Thursday was International Holocaust Remembrance Day and Nebraska Governor Pete Ricketts not only issued a proclamation for the day, he also issued an executive order making it a permanent designation in the state for January 27.
Ricketts says the date was chosen because that’s the day in 1945 that American troops liberated Auschwitz, one of the most notorious Nazi concentration camps established as part of the murder of some 6-million Jews.
His proclamation for Holocaust Remembrance Day says “the evil and deparvity of the crimes against humanity committed during the Holocaust are a cause of unspeakable sorrow.”
Ricketts added that “Nebraskans mourn the Holocaust and are committed to transmitting its history and lessons to future generations.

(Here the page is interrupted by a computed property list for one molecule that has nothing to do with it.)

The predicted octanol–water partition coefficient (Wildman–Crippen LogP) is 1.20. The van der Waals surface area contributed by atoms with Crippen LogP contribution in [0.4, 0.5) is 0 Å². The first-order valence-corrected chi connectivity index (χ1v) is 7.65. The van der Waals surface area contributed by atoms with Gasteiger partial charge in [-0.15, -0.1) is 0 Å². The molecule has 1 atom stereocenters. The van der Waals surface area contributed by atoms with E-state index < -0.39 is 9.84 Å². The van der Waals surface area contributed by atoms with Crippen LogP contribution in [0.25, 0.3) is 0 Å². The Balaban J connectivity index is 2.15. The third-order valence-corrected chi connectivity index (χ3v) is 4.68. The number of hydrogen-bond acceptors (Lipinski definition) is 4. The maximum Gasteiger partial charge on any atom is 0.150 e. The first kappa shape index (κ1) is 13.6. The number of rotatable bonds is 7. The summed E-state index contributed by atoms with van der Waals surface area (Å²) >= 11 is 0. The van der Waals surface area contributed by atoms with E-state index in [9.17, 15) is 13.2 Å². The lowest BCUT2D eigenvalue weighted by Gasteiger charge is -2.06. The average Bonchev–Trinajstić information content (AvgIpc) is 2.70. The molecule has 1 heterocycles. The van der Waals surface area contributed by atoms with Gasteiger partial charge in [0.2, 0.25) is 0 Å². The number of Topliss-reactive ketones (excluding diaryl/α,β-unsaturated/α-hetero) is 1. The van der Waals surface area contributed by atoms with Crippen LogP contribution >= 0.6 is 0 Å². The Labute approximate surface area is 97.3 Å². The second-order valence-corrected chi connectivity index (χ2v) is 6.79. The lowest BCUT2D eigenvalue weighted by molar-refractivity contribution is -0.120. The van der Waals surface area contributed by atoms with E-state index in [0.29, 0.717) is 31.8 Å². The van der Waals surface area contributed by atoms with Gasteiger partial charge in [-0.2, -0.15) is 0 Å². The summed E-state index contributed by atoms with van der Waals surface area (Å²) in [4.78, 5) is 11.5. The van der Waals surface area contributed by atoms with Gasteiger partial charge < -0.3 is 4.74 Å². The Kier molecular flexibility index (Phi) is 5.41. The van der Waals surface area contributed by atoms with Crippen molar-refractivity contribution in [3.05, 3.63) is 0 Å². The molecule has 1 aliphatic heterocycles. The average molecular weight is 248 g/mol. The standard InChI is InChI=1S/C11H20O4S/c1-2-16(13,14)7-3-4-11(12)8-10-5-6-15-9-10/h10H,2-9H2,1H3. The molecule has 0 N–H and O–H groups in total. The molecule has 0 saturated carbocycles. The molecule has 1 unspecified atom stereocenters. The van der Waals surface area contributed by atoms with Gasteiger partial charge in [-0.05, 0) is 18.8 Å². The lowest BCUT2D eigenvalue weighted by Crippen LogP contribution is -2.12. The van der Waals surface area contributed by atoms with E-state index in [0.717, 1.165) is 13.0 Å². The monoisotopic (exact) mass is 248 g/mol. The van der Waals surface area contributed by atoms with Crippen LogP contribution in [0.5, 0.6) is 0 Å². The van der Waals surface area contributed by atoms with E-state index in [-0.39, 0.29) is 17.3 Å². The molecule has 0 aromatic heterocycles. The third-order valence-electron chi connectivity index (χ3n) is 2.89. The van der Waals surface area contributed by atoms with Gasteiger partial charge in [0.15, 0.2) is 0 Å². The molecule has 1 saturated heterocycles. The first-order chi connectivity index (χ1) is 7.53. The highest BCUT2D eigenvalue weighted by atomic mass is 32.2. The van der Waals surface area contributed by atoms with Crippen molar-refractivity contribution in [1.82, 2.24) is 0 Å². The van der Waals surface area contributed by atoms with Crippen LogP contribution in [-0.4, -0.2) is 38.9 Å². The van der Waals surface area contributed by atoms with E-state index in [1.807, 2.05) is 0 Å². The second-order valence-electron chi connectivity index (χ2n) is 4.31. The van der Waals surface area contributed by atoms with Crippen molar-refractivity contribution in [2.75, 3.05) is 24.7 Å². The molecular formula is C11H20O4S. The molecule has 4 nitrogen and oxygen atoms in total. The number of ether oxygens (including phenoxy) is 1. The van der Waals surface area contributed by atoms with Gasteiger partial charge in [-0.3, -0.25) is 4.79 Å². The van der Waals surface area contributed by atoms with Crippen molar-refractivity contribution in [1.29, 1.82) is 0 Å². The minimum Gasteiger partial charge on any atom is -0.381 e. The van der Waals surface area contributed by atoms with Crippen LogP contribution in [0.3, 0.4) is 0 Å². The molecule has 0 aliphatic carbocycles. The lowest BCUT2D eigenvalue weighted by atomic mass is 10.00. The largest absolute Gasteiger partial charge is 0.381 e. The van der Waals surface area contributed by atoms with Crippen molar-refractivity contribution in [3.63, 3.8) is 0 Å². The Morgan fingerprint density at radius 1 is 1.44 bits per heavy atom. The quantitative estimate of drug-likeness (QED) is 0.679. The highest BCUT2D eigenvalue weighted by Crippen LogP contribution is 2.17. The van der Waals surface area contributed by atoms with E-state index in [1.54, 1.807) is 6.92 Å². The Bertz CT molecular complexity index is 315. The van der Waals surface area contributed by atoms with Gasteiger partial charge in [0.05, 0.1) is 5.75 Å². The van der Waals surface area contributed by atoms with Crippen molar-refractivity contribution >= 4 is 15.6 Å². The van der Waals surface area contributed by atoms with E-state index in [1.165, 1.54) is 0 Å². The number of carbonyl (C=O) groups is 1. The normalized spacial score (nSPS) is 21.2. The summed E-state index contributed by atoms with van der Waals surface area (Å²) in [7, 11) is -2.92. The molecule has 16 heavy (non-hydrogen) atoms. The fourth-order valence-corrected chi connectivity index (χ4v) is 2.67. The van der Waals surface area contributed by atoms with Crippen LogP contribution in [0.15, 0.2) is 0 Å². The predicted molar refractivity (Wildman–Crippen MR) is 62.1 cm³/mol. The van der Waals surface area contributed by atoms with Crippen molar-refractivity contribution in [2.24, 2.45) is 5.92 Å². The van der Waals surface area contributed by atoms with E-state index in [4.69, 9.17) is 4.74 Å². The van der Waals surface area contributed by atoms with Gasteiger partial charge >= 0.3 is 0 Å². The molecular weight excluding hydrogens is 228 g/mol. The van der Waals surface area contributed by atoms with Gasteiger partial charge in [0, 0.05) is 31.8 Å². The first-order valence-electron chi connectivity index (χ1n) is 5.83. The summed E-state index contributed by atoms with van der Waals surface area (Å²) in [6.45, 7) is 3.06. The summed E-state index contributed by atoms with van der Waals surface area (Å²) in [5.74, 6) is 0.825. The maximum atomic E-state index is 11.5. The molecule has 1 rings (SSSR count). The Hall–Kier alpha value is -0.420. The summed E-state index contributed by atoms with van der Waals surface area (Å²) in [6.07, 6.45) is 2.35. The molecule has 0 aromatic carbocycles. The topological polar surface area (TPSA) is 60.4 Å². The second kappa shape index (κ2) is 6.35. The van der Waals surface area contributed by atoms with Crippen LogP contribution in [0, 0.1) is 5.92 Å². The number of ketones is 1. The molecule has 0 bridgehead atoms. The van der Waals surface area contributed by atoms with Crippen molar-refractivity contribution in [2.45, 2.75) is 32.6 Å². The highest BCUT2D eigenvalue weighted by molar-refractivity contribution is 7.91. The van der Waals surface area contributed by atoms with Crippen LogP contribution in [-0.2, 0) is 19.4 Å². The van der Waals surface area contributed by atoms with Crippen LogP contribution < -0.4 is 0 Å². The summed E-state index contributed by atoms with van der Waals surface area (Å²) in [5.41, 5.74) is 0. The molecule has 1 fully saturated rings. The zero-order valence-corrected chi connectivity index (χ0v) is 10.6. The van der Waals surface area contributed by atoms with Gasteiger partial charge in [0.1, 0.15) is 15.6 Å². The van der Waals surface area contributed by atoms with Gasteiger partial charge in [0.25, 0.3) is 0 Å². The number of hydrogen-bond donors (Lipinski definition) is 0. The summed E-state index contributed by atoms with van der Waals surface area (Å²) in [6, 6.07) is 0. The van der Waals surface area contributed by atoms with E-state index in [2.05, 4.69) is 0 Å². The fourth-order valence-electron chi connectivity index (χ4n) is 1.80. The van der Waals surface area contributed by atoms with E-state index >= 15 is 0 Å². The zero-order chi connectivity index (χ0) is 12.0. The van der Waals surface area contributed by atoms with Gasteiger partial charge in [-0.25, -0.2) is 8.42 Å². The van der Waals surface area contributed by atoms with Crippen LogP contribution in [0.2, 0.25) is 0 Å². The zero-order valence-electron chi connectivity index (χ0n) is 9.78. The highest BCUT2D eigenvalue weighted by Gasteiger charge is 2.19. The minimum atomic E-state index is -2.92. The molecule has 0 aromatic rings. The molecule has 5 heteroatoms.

The governor has directed state agencies to review their anti-discrimination policies to make sure acts of anti-semitism are included.
The Institute for Holocaust Education in Omaha tells the stories of Holocaust survivors who moved to and settled in Nebraska while the Nebraska State Holocaust Memorial is in Lincoln’s Wyuka Cemetery.
The United State Holocaust Memorial Museum in Washington, DC, inspires visitors to prevent genocide and promote human dignity. Its website www.ushmm.org has educational resources and a repository of historical information about the Holocaust